70. Washington Monument, Washington, D.C.

At 555 feet tall, the Washington Monument is the world's tallest obelisk. It can found east of the Reflecting Pool on the National Mall in Washington, D.C. The marble structure was dedicated to the nation's first president, George Washington. Fifty American flags fly at the base 24 hours a day.


71. White House, Washington, D.C.

The White House is a mansion in Washington, D.C., where the president and first family live. Anyone visiting the nation's capital can go on a self-guided tour of the historic building, but a reservation must be made ahead of time by submitting a request through your Member of Congress.

72. World War II Memorial, Washington, D.C.

The World War II is on the National Mall between the Lincoln Memorial and Washington Monument in Washington, D.C. It consists of 56 pillars, two arches, and a large fountain created to honor American civilians and those who served in the military during World War II. The site is open to the public 24/7, and approximately 4.6 million tourists visit annually.

73. Yellowstone National Park, Wyoming/Montana/Idaho

Yellowstone was the first national park in the world. The park's 2.2 million acres of land cover parts of Wyoming, Montana, and Idaho. Its most famous feature is the Old Faithful geyser, which erupts every 45 to 125 minutes. An estimated 4 million visitors arrive here annually to camp, hike, bike, boat, fish, ride horses and llamas, ski, snowshoe, snowmobile, and take in the wildlife. Grizzly and black bears, bison, elk, wolves, bighorn sheep, and moose are just a select bunch of the area's residents.

74. Yosemite National Park, California

Yosemite National Park is in California's Sierra Nevada mountain range. It covers about 748,000 acres of land featuring cliffs, valleys, meadows, waterfalls, streams, lakes, mountains, glaciers, and ancient sequoia groves. Most visitors stay within Yosemite Valley, which has great hiking trails and mountaintop views.

75. Zion National Park, Utah

Zion National Park is in southwestern Utah near the town of Springdale. Take short or long walks through trails in the uber-popular Zion Canyon or Kolob Canyons. Guests can also go rock climbing, horseback riding, camping, biking, birding, canyoneering, stargazing, and boating down the Virgin River.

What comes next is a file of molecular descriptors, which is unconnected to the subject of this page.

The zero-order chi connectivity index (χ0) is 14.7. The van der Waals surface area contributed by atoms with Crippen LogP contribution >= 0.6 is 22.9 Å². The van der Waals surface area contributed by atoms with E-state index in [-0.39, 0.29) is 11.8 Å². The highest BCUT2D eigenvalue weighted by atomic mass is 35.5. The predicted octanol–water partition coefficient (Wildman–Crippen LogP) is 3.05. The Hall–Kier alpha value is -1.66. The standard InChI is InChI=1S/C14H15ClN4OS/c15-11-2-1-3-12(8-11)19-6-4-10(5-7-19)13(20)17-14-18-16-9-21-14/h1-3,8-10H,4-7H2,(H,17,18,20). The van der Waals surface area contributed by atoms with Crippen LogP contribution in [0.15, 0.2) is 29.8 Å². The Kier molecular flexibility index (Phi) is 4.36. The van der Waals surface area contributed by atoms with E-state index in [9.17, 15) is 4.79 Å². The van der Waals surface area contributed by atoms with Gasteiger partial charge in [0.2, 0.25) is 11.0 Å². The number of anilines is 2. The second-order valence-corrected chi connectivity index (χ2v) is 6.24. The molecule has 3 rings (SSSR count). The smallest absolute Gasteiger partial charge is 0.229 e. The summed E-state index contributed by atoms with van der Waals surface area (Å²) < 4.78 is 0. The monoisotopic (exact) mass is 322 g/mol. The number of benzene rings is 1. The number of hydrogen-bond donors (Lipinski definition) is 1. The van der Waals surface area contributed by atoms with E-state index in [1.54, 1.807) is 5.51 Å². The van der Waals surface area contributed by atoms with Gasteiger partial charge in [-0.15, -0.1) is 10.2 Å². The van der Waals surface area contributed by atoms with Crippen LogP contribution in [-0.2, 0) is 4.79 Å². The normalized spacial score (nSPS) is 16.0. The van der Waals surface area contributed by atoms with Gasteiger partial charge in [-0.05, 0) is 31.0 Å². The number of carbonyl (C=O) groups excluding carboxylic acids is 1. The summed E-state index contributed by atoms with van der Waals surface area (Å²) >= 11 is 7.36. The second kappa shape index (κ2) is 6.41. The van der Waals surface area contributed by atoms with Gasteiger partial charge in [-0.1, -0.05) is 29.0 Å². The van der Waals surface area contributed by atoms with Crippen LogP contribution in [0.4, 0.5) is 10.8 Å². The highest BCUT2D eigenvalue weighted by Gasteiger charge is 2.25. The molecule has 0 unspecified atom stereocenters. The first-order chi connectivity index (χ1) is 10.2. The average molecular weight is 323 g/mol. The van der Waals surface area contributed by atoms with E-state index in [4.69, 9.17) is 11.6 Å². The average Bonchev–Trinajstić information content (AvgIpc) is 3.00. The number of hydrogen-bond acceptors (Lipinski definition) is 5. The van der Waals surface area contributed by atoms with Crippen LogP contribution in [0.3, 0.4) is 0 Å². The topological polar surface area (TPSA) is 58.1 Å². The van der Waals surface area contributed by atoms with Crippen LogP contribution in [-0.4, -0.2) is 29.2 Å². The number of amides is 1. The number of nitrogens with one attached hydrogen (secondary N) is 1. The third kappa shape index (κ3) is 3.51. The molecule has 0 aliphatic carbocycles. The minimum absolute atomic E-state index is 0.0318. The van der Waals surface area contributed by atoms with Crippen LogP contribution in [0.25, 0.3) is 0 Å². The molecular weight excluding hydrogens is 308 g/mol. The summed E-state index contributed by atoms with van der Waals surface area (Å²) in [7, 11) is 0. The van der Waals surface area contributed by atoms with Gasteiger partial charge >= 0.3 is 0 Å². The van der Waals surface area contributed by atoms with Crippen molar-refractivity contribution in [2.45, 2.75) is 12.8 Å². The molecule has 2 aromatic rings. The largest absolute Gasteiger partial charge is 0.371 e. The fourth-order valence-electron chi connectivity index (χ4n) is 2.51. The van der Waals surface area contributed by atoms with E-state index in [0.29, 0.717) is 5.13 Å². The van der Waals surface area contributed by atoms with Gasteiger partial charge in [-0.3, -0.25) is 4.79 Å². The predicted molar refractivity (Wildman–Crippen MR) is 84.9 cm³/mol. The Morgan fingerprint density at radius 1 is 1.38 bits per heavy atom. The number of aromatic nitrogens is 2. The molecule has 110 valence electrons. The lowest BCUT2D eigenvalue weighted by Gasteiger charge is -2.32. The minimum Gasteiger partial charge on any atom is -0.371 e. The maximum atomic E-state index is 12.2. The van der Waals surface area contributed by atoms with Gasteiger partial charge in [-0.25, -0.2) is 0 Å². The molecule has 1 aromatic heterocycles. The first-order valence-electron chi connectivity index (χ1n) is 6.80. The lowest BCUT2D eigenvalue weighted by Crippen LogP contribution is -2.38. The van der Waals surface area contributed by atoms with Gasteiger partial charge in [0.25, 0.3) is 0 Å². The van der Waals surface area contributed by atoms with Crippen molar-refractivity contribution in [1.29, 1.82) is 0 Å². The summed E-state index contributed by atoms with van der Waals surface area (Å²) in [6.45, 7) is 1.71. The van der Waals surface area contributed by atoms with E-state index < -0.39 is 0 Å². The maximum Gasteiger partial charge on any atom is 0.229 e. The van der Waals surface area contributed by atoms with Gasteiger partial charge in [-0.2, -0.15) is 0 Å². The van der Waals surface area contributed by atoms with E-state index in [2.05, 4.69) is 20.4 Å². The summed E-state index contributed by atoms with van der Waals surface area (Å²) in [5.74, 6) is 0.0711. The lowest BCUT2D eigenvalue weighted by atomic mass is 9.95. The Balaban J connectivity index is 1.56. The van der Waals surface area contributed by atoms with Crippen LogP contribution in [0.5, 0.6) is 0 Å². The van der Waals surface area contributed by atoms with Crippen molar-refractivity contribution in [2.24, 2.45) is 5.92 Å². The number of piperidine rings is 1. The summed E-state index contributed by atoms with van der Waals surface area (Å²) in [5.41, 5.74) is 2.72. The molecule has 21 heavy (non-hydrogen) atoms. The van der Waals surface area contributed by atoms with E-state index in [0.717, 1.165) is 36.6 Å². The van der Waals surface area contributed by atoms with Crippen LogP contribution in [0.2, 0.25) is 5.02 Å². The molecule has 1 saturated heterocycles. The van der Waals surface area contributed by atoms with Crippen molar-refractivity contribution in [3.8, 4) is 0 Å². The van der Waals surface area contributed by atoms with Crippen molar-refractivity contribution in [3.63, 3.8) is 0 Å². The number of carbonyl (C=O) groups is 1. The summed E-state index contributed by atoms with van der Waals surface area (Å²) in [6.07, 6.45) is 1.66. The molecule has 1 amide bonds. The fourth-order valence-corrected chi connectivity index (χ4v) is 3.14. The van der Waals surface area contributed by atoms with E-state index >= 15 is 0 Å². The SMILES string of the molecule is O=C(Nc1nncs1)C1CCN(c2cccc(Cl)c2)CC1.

76. 360 Chicago Observation Deck, Illinois

Visitors looking for the best views of the Windy City can head up to the 360 Chicago Observation Deck for a stunning panoramic perspective. The deck sits on the 94th floor of 875 N Michigan Avenue, located in the middle of the city and just a few blocks from Lake Michigan. Visit the attraction during the day for a clear sight of the skyline and breathtaking horizon, or head to the deck at night for sunset views and to watch the city light up. Adrenaline junkies can also try TILT, an exhilarating ride that tilts the entire body (contained safely in a full-length window) over the streets of Chicago.

77. Guggenheim Museum, New York

The Guggenheim may be best known for its distinctive round, smooth-looking facade, but there's a lot to discover inside its walls, too. The unique architecture of the Frank Lloyd Wright Building continues inside with a magnificent skylight, triangular staircase, and other one-of-a-kind design features. When you're done marveling at the building, visit one of the museum's rotating exhibitions or take a peek at its permanent collection of 8,000 pieces of art. The Guggenheim also hosts events, such as opera and ballet performances, as well as classes for all ages.

78. French Quarter, Louisiana